Better credit starts with knowledge.
The more your clients know about what constitutes good or bad credit, the more they can do to improve and maintain good credit standing.
Credit Score – The Bottom Line on Approval and Payment
Information about your clients and their credit experiences is pulled from credit reports, including:
- Bill paying history
- Outstanding Debt
- Length of credit history
- Age of accounts
- Types of credit used
Creditors use a statistical program to compare credit information to the loan repayment history of consumers with similar profiles. A credit score is calculated based on a system that awards points for each factor that helps predict who is most likely to repay a debt. The total number of points calculated for a consumer’s history (a “credit score”) helps predict the creditworthiness of a given consumer based on how likely it is that he or she will repay a loan as agreed.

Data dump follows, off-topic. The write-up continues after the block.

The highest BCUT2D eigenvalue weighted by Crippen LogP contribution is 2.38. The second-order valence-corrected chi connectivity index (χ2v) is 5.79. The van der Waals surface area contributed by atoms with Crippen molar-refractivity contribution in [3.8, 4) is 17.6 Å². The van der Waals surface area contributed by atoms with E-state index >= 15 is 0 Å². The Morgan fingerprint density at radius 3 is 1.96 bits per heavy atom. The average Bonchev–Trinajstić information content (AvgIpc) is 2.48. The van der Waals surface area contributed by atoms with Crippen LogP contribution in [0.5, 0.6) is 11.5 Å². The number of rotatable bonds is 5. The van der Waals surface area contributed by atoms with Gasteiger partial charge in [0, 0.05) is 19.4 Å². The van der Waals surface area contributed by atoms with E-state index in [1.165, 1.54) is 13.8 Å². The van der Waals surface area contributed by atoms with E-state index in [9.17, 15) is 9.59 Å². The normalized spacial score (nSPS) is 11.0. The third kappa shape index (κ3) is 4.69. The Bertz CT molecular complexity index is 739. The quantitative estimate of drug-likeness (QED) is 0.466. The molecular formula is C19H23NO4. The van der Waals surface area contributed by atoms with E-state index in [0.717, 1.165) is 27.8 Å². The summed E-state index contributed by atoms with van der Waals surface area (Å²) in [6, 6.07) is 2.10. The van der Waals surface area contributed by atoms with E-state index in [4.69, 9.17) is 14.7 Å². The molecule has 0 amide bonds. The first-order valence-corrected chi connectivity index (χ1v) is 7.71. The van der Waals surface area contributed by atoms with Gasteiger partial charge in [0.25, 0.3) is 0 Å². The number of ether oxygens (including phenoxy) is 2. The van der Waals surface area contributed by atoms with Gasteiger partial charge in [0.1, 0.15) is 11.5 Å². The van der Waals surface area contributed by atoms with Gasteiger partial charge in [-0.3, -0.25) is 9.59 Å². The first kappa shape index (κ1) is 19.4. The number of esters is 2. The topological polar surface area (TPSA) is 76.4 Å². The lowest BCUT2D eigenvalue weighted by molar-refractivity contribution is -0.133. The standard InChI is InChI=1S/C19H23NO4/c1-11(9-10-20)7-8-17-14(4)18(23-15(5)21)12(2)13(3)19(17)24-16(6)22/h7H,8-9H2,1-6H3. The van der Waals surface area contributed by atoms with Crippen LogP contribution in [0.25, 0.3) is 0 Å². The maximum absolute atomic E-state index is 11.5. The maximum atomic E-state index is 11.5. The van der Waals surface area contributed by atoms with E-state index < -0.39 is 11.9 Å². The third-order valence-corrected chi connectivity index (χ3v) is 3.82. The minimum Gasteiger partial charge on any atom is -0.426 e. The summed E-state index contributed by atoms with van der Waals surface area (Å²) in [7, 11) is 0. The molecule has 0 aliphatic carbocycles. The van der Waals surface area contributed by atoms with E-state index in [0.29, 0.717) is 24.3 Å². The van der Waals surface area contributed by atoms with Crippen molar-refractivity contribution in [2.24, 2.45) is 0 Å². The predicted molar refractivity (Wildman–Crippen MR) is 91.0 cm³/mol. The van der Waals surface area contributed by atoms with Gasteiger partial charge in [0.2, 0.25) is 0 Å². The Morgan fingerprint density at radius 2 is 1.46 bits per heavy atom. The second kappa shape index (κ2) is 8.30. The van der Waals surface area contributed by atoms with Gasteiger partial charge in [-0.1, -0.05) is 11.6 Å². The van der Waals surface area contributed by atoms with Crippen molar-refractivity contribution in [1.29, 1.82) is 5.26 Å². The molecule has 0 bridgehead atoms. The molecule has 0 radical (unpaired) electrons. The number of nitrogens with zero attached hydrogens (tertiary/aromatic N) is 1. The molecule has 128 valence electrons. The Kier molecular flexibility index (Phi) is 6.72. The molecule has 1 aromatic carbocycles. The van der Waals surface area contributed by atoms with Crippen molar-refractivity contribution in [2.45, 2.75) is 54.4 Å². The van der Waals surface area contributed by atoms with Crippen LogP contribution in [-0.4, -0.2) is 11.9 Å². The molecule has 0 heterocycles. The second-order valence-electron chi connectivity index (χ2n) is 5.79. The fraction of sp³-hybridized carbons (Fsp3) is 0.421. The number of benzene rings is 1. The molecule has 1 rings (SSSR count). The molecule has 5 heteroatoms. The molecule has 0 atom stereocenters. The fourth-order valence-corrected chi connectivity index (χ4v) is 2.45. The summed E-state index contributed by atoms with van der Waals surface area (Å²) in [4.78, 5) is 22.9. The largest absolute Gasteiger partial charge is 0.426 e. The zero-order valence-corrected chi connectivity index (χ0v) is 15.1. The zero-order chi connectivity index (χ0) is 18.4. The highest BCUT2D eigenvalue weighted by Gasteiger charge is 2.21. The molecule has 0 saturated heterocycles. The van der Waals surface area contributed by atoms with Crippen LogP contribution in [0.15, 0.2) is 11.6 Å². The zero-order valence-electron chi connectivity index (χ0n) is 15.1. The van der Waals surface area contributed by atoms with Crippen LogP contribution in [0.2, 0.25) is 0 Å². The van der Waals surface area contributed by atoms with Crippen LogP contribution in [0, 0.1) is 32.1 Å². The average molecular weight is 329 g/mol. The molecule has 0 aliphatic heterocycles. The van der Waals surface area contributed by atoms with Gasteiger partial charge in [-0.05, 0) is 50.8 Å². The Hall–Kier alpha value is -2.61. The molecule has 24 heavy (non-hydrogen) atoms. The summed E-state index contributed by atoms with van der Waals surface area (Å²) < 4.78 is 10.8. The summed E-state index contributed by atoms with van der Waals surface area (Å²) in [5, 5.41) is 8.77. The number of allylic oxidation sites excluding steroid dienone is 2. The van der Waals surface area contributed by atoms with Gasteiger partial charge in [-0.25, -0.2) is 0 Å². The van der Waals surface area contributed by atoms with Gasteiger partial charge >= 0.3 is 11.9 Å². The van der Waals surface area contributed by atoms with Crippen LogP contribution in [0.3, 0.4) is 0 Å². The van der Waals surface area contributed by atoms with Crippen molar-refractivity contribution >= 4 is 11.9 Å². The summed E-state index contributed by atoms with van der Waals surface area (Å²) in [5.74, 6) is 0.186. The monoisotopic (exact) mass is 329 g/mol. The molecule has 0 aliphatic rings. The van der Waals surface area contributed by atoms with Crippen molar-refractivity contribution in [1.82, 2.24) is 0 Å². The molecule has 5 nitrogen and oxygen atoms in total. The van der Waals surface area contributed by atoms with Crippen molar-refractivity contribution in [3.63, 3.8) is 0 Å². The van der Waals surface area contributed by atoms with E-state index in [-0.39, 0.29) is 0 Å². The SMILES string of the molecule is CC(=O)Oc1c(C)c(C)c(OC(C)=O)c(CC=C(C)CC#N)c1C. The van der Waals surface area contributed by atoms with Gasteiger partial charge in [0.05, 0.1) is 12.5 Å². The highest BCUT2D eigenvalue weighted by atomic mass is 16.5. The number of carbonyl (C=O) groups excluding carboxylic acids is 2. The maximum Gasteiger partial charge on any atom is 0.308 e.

Learn More About Credit Scores
Discover what Credit Score ranges are and how your clients’ score can impact the availability and cost of credit, insurance, or even the ability to rent an apartment or get a job.
Learn More About Credit Scores (opens in a new window)
Credit Report – Your Clients Should Know Their History (the Bureaus and Lenders do)
The credit report is a key part of many credit scoring systems. That’s why it is critical for consumers to make sure their credit reports are accurate.
The Fair Credit Reporting Act (FCRA) requires each of the nationwide consumer reporting companies – Equifax, Experian, and TransUnion – to provide consumers with a free copy of their credit reports at their request, once every 12 months. Individuals can order their free annual credit report online at annualcreditreport.com, by calling 1 (877) 322-8228, or by completing the Annual Credit Report Request Form and mailing it to:
Annual Credit Report Request Service
P.O. Box 105281
Atlanta, GA 30348-5281
The Fair Credit Reporting Act (FCRA) also gives consumers the right to get their credit score from the national credit reporting companies. They are allowed to charge a reasonable fee, generally around $8, for the score.
Federal Trade Commission – Consumer Information > Credit & Loans: